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How the original jetset made pilot’s watch owners of us all

Robin Swithinbank 4 minute read
breitling navitimer goldsmiths

Events of the last two years have left many of us us itching to take to the skies and head for far-flung lands in a way that might have been more familiar to a giddy jet-set some 70-odd years ago, when civil aviation and passenger jet travel was opening the world up in ways few had ever dreamed possible.

The stars of this new globetrotting generation were the commercial pilots themselves. Tanned and decked out in a uniform of bomber jacket and Aviators, most if not all played to the stereotypical men of action (and they were all men), deemed to be skilful, quick and fearless. They could handle pressure, and they were known to be well paid, too.

But what they didn’t have were sophisticated computers capable of making rapid essential in-flight calculations – airspeed, flight time, range, distance, fuel consumption, climb and descent rate, and so on. As vital as the skills of the pilot were those of the navigator, whose job was to make sure a plane arrived at its destination before it ran out of fuel.

Among those to address this problem was Willy Breitling, owner of the eponymous Swiss watchmaker. By the early 1950s, Breitling had already proved itself among aviators. Having pushed the development of the wristwatch chronograph in the early part of the 20th century, come the 1930s it turned its hand to creating hardy timekeepers for the new heroes of the skies. It made pieces for the RAF, and during the war supplied devices to the makers of legendary British aircraft, including the Spitfire and Lancaster. After the war, it would work with Boeing, Douglas and Lockheed, partnerships that would propel its fortunes skywards.

But its defining moment would come in 1952 with the development of a watch designed to handle those testy fight-deck calculations: the Navitimer. The clue to its unique function was in the name, a portmanteau of the words ‘navigation’ and ‘timer’. It was a steel chronograph, but its standout feature was its circular slide rule bezel, a calculator for the wrist. In the hands of a novice, it was a flurry of lines and numbers. But in those of a skilled navigator, the Navitimer would become an indispensable tool.

Breitling wasn’t operating alone. Behind the scenes, it had been working with the Aircraft Owners and Pilots Association, or the AOPA, a global organisation that has since become the largest of its kind. Having worked together with Breitling on the development of the watch, in 1954, the AOPA adopted the Navitimer as its official watch. This leant it unprecedented credibility and put it in sight of pilots all over the world, who gratefully bought into its functionality – and its style.

Breitling navitimer chronograph 41 goldsmiths

Its credentials were boosted further when on 24 May 1962, Mercury astronaut Scott Carpenter wore a Breitling Navitimer Cosmonaute Reference 809 in space. Carpenter became the second American to orbit the Earth, while his 24-hour-dial Navitimer – bearing the AOPA’s winged logo on the dial – became the first Swiss watch and first chronograph worn in space. Two years earlier, John Glenn had been the first, but while he took a Heuer into space, its only function was as a stopwatch.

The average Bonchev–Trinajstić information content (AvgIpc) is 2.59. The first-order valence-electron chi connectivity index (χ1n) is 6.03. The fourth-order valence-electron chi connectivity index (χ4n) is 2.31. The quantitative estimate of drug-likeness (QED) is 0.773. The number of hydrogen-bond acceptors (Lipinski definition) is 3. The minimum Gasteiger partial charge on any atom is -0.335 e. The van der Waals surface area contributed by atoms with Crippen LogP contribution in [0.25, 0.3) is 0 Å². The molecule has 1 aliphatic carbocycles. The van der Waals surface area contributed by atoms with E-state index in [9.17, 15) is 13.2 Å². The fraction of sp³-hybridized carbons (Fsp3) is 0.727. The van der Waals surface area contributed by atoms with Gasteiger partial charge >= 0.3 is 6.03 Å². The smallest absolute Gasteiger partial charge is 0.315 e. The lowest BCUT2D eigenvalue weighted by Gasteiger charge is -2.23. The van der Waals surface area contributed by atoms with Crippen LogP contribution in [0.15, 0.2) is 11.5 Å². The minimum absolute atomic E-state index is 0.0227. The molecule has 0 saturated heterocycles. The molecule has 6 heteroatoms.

Down the years, the need for the Navitimer’s function has been greatly diminished by the advent of electronic cockpit instruments. But what hasn’t diminished is its power to evoke the same sense of authority and command. The Navitimer remains a symbol of adventure and, frankly, of high-functioning people. Luminaries of art, music and sport have all fallen under and enhanced its spell – Miles Davis, Serge Gainsbourg, Jim Clark and Graham Hill were all spotted wearing a Navitimer. Those who wear one today may have no idea how to use that circular slide rule, but the promise that they might is enough to convey on them a certain esteem.

Now in its 70th year, the Navitimer is reborn. A new collection arrives this week, channelling the brand’s “modern-retro style” and picking up on some of the original’s design cues. For example, the new pieces – which come in 46mm, 43mm and 41mm cases – restore the AOPA’s winged logo to the dial. They also hide the date window away in the chronograph counter at 6 o’clock so that the dial becomes more like the original.

But otherwise, the famous circular slide rule remains, as does the Navitimer’s inimitable silhouette, defined by its slimline notched bezel, those lugs that slip so elegantly away from the case, and the vintage chronograph pump pushers. Naturally, today’s iterations carry Breitling’s current-day B01 Chronograph calibre, a 70-hour automatic that has been reliably and accurately (it’s chronometer-certified) powering the brand’s chronographs for more than a decade now.

Like fireworks, the new collection explodes into life in a panoply of colour – there are dials in black, blue, green, silver, copper, ice blue and even a mint green. Most are steel, but the addition of red gold models serves as a reminder that in today’s world, the Navitimer is every bit as much a style statement as a practical tool.

Rejuvenated and yet still its ageless self, at 70-years-old, the Navitimer is more than an iconic Breitling. It’s an iconic watch.

Discover more from Breitling here at Goldsmiths.

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